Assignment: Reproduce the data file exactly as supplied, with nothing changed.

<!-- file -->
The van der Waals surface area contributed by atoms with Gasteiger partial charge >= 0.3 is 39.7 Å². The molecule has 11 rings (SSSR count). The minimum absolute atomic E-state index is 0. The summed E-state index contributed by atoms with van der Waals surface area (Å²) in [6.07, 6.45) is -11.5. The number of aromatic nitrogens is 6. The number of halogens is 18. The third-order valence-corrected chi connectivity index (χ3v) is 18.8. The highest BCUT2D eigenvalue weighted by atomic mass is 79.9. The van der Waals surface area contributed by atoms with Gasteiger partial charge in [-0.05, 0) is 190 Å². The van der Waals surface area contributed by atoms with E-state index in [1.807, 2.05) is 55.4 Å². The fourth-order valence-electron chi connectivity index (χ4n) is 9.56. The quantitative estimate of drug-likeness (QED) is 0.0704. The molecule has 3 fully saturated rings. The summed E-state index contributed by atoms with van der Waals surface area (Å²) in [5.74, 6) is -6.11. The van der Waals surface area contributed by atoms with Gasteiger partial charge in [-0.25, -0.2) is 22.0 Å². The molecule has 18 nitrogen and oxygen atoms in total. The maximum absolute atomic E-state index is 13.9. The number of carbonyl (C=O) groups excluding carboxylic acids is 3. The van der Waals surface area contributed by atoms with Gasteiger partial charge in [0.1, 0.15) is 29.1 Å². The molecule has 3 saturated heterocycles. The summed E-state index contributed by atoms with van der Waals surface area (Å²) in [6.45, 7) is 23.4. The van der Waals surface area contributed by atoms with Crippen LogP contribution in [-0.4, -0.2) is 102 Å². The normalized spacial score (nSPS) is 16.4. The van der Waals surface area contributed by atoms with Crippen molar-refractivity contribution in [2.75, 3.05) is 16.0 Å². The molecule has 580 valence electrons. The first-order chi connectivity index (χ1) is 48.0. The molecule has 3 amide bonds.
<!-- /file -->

The van der Waals surface area contributed by atoms with Gasteiger partial charge >= 0.3 is 39.7 Å². The molecule has 11 rings (SSSR count). The minimum absolute atomic E-state index is 0. The summed E-state index contributed by atoms with van der Waals surface area (Å²) in [6.07, 6.45) is -11.5. The number of aromatic nitrogens is 6. The number of halogens is 18. The third-order valence-corrected chi connectivity index (χ3v) is 18.8. The highest BCUT2D eigenvalue weighted by atomic mass is 79.9. The van der Waals surface area contributed by atoms with Gasteiger partial charge in [-0.05, 0) is 190 Å². The van der Waals surface area contributed by atoms with E-state index in [1.807, 2.05) is 55.4 Å². The fourth-order valence-electron chi connectivity index (χ4n) is 9.56. The quantitative estimate of drug-likeness (QED) is 0.0704. The molecule has 3 fully saturated rings. The summed E-state index contributed by atoms with van der Waals surface area (Å²) in [5.74, 6) is -6.11. The van der Waals surface area contributed by atoms with Gasteiger partial charge in [-0.25, -0.2) is 22.0 Å². The molecule has 18 nitrogen and oxygen atoms in total. The maximum absolute atomic E-state index is 13.9. The number of carbonyl (C=O) groups excluding carboxylic acids is 3. The van der Waals surface area contributed by atoms with Gasteiger partial charge in [0.1, 0.15) is 29.1 Å². The molecule has 3 saturated heterocycles. The summed E-state index contributed by atoms with van der Waals surface area (Å²) in [6.45, 7) is 23.4. The van der Waals surface area contributed by atoms with Crippen LogP contribution in [-0.4, -0.2) is 102 Å². The normalized spacial score (nSPS) is 16.4. The van der Waals surface area contributed by atoms with Crippen molar-refractivity contribution in [2.75, 3.05) is 16.0 Å². The molecule has 580 valence electrons. The first-order chi connectivity index (χ1) is 48.0. The molecule has 3 amide bonds.